Still mileage for a foreign fling: RACING COMMENTARY

PIGGOTT RETIREMENT: The Long Fellow leaves the British stage as his charismatic successor reaches a landmark
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The Independent Online
Lester Piggott retired again this weekend. Ten years after the crop was placed on the peg for the first occasion, Old Stoneface said that this time he has definitely gone.

But while he may never again be a meaningful visitor to Britain's jockeys' rooms, there may be opportunities to view him in the saddle at venues abroad.

The trainer Robert Armstrong, Piggott's brother-in-law, paid tribute to his relative's career in the saddle, but at the same time refused to rule out that his decrepit skills may again be visible to those in other climes. "His career has just been unbelievably larger than life," he said. "But he's never said he wouldn't ride anywhere else again."

Those who know, and have ridden against, the great figurehead have become accustomed to suggestions of his passing from competition, but refuse to accept it even though Piggott will reach the unathletic age of 60 in November.

"As I was saying to his brother-in-law [Armstrong] this morning, I wouldn't be surprised if he rode a double in Singapore in four or five weeks time," Jimmy Lindley, who knows how Piggott's socks smell from the old days in the changing room, said yesterday. "He's probably not enjoying it as much, but it still takes a bit of swallowing that he's retired.

"It is the end of him here because he doesn't want his face rubbed in the dirt, but I always thought he might have a couple more seasons making appearances abroad.

"He's burned his boats in Hong Kong a bit, because he rode in Macau and they don't like that, but there are other places. He's still very well thought of on the Indian circuit, in Malaysia and Australia. He was a great hit at the bush meetings in Australia last year and that's a job for 15-year-olds. It's dangerous. Some of those tracks are worse then Ally Pally."

But switching off his career in Britain has been enough to turn the tap on the pipe of Piggott eulogies. The man may not be a comic-book hero (he does not buy the first round, he notoriously failed to pay his taxes), but his sporting impact has been huge. There are few figures who are recognisable instantaneously by just their Christian or surnames. "Racing owes him a great deal," Lindley said. "Every sport has to have its folklore hero - football had Stanley Matthews, boxing has Bruno taking over from Our 'Enry - and Lester has been racing's Messiah. It's not going to be the same not seeing his bottom going around in the air."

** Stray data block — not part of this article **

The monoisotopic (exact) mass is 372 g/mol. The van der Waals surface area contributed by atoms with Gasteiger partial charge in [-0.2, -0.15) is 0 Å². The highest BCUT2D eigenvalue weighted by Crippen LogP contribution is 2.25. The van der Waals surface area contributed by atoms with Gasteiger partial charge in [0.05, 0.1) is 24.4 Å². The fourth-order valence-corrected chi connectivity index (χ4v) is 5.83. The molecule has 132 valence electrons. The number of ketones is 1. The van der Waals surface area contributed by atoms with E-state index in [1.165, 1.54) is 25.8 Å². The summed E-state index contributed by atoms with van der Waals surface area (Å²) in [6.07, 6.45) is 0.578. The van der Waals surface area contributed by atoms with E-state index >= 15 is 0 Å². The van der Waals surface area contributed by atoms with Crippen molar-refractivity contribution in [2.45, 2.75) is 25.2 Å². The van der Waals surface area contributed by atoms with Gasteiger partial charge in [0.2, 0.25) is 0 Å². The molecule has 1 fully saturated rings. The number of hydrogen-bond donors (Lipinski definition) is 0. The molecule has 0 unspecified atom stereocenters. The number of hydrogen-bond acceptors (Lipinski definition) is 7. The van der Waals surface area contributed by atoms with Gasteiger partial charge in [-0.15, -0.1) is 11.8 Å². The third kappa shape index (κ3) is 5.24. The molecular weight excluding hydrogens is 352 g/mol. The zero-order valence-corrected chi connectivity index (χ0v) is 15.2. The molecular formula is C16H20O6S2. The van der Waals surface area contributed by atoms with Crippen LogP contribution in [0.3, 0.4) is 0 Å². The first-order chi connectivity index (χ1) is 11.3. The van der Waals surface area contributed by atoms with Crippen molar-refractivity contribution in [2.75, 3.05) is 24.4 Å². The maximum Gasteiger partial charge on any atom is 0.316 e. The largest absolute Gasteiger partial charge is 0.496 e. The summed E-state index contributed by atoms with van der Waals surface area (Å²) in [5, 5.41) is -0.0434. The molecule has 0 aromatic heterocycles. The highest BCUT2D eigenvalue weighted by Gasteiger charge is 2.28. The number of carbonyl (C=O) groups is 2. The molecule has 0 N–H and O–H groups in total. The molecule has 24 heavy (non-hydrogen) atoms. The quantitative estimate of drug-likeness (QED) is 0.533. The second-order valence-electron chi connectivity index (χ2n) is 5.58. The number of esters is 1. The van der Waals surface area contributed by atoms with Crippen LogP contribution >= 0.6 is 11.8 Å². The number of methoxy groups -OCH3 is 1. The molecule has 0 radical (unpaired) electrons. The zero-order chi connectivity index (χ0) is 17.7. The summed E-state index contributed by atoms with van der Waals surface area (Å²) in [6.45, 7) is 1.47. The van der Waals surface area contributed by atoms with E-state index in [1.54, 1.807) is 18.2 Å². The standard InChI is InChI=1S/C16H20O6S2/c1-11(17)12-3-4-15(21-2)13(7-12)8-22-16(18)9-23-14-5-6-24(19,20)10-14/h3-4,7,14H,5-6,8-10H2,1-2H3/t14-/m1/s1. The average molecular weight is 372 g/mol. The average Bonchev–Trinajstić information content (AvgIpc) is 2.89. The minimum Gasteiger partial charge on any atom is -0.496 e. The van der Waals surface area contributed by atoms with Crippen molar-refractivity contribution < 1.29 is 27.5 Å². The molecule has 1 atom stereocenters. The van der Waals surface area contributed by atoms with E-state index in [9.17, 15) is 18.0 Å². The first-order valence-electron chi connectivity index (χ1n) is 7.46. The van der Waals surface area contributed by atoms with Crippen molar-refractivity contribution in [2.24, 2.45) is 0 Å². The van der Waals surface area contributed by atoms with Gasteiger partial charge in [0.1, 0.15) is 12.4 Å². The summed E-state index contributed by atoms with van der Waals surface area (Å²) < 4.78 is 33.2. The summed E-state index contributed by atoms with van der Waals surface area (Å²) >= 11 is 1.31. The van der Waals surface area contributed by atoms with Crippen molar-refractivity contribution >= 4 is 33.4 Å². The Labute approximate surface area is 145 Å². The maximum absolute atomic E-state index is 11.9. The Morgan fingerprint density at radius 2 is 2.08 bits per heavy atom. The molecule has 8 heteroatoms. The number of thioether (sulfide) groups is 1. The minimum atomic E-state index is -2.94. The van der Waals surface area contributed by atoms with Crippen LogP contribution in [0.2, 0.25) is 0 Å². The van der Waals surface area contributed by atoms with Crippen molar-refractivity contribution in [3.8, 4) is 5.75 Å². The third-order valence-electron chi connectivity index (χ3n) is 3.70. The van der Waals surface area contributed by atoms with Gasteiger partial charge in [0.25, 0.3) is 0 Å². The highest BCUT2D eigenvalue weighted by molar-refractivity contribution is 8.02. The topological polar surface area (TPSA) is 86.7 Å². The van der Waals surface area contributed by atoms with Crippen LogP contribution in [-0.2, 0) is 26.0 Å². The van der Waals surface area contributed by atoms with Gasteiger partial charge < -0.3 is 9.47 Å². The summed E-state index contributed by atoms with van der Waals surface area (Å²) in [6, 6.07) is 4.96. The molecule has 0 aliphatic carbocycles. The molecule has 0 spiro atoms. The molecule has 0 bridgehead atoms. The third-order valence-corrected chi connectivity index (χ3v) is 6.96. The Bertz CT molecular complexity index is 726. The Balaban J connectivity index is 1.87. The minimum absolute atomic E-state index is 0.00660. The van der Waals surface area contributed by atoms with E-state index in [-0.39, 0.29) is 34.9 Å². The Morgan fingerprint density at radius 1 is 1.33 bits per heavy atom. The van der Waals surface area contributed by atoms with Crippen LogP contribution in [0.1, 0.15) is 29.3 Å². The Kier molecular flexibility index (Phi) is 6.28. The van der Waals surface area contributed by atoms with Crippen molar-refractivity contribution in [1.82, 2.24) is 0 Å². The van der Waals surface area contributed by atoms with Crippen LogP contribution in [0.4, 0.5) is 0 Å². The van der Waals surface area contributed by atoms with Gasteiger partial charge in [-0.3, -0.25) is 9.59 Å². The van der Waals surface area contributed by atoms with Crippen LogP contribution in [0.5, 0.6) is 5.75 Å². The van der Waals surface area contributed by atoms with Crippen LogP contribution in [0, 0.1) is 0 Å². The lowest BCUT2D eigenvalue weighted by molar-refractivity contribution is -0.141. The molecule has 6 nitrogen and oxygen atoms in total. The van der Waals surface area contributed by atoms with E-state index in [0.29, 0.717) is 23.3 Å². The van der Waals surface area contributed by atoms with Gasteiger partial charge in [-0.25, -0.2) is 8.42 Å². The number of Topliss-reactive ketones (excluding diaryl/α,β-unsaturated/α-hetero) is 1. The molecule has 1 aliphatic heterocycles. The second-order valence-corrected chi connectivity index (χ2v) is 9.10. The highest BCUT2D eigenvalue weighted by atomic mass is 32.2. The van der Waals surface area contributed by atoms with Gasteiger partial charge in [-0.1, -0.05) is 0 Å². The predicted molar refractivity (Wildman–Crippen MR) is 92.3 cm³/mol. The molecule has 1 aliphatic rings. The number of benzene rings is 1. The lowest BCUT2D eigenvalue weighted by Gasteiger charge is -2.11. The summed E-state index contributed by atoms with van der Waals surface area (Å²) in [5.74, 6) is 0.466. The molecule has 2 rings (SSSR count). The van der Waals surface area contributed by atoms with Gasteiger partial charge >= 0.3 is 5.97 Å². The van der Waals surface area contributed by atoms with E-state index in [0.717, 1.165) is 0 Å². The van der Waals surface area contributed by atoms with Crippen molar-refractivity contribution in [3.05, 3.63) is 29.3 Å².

The Independent revealed just over a month ago that Piggott was unlikely to ride in this country again and his record-breaking figures now look unlikely to be improved. The man has won 30 Classics and has tripped up to the winner's podium in more than 5,000 races worldwide.

It has not all been good reading, however. What Piggott has owed and not paid is well documented, rightly to his detriment, but he is also owed compliments for his efforts from the saddle. Many leave little permanent impression on their sport, but Piggott has been different and while dourness and uncommunicativeness are not popular in most circles, it made Piggott no less of a hero.

His successor as the flag-bearer for the sport has a completely different manner but has found he can magnetise in the same way. By some trick of fate, Lanfranco Dettori managed to reach 1,000 career wins in the St Leger on Saturday during a weekend when his predecessor as the overpowering figure in the jockeys' room was enquiring about the location of the nearest Post Office.